Film Review: Red ChristmasA dysfunctional family Christmas goes to hell in this formulaic but visually stunning Australian horror picture about the ties that bind and rend.
Diane and Joe (Dee Wallace and Geoff Morrell) have gathered their family for a cozy celebration in their gracious outback home, appropriately decked with twinkling lights, tinsel and an imposing tree surrounded by gifts. Naturally, there's some family friction: Mouthy Ginny (Janis McGavin), married to the genial Scott (Bjorn Stewart), is always happy to mix it up with straitlaced sister Suzy (Sarah Bishop) and her minister husband, Peter (David Collins). And sulky youngest sibling Hope (Deelia Meriel) is just biding her time until she can go away to art school.
But that's nothing more than family business as usual: The real spanner in the works is Cletus (Sam Campbell), a lisping stranger dressed in tattered black robes, dirty bandages wrapped around his face and fingers, who turns up at the door. Diane insists they welcome the pathetic creature—it's Christmas, for heaven's sake—who's quickly ejected after he insists on reading a disturbing letter addressed to "Mother." It's no spoiler to revel that the interloper isn't gone for long, or that his appearance has everything to do with the film's opening scene, which involves the 20-years-earlier bombing of an abortion clinic.
It's easy to argue Red Christmas' politics—argue, not resolve, which appears to be writer/director/co-producer Craig Anderson's intention. In particular, Cletus' resemblance to the sad, ill-used Elephant Man of Bernard Pomerance's 1977 play and David Lynch's 1980 film is surely no coincidence, and casting Gerard O'Dwyer—who has Down Syndrome and is well-known in Australia both as an actor and as a spokesman for people with intellectual disabilities—as Diane and Joe's eldest child is both canny and genuinely effective. It's easier to condemn a genre film for exploiting disability when one of its stars isn't an award-winning actor whose challenges clearly haven't stood in the way of a successful career in a notoriously difficult field. And Wallace's performance is genuinely memorable—in a genre where middle-aged women rarely get more than a few minutes' screen time before being summarily dispatched, she not only stays the course but shows why it pays to invest in experience...though it's worth noting that Wallace, the mom in E.T. and Cujo and one of the film's producers, stepped up and invested herself.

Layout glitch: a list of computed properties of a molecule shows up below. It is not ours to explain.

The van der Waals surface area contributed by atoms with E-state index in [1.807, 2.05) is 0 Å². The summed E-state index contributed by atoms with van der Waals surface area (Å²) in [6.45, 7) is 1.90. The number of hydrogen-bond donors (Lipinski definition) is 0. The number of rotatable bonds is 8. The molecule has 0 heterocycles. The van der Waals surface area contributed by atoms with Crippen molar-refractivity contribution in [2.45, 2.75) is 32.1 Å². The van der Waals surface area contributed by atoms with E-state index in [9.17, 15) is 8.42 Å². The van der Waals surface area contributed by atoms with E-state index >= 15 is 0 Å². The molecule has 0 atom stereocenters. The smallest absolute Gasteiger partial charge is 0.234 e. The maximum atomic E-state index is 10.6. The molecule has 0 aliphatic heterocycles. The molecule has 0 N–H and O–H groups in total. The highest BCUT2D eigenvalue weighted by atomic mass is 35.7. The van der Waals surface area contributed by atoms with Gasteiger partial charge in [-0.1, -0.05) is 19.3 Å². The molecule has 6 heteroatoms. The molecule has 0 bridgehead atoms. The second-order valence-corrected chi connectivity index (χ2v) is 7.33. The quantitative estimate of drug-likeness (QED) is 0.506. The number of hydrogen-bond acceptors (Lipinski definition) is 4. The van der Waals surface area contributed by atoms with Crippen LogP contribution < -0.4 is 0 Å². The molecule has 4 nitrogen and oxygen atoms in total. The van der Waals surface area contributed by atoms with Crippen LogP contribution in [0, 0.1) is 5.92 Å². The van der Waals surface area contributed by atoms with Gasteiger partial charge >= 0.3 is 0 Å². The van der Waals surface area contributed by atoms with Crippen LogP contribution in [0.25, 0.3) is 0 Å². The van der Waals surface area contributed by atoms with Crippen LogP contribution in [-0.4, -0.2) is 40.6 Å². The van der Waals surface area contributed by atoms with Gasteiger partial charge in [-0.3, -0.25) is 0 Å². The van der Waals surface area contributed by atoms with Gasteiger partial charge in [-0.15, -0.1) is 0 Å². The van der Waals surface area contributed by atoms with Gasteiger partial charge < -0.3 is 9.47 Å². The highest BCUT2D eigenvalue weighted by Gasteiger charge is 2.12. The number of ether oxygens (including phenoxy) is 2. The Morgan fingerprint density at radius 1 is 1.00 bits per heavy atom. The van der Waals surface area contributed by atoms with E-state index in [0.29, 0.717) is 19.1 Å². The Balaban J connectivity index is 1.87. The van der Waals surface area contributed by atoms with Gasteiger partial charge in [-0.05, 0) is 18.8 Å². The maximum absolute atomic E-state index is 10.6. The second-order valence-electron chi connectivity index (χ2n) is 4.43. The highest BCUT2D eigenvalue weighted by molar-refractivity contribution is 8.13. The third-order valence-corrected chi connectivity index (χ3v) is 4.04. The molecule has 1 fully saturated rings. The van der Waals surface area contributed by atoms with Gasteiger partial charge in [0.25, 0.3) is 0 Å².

Add that Red Christmas is one of the most beautifully lit and photographed horror films since Dario Argento's Suspiria—the stylized pink and blue lighting (nicely justified by the holiday decor) is a dead giveaway to Argento's influence—and it's clear that veteran filmmaker Anderson's stalk-and-slash picture is—pardon the pun—a cut above average.
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